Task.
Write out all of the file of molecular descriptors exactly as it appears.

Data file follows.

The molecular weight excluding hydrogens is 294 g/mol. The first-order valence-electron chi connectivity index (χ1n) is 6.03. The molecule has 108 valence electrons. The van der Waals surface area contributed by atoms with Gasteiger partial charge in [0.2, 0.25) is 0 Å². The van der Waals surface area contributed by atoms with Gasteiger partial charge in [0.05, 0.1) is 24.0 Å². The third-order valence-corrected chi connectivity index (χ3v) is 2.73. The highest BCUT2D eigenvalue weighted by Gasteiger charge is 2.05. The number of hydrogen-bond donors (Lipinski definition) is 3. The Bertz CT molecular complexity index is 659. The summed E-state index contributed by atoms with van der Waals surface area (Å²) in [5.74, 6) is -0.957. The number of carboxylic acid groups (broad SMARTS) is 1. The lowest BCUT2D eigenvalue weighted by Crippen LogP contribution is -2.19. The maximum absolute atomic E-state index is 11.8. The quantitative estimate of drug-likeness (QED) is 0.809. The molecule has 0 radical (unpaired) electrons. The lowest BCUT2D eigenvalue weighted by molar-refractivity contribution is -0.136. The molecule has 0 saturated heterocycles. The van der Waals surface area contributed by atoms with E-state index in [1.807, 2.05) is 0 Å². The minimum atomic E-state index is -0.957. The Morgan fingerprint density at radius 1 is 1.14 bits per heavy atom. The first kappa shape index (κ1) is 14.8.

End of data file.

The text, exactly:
The molecular weight excluding hydrogens is 294 g/mol. The first-order valence-electron chi connectivity index (χ1n) is 6.03. The molecule has 108 valence electrons. The van der Waals surface area contributed by atoms with Gasteiger partial charge in [0.2, 0.25) is 0 Å². The van der Waals surface area contributed by atoms with Gasteiger partial charge in [0.05, 0.1) is 24.0 Å². The third-order valence-corrected chi connectivity index (χ3v) is 2.73. The highest BCUT2D eigenvalue weighted by Gasteiger charge is 2.05. The number of hydrogen-bond donors (Lipinski definition) is 3. The Bertz CT molecular complexity index is 659. The summed E-state index contributed by atoms with van der Waals surface area (Å²) in [5.74, 6) is -0.957. The number of carboxylic acid groups (broad SMARTS) is 1. The lowest BCUT2D eigenvalue weighted by Crippen LogP contribution is -2.19. The maximum absolute atomic E-state index is 11.8. The quantitative estimate of drug-likeness (QED) is 0.809. The molecule has 0 radical (unpaired) electrons. The lowest BCUT2D eigenvalue weighted by molar-refractivity contribution is -0.136. The molecule has 0 saturated heterocycles. The van der Waals surface area contributed by atoms with E-state index in [1.807, 2.05) is 0 Å². The minimum atomic E-state index is -0.957. The Morgan fingerprint density at radius 1 is 1.14 bits per heavy atom. The first kappa shape index (κ1) is 14.8.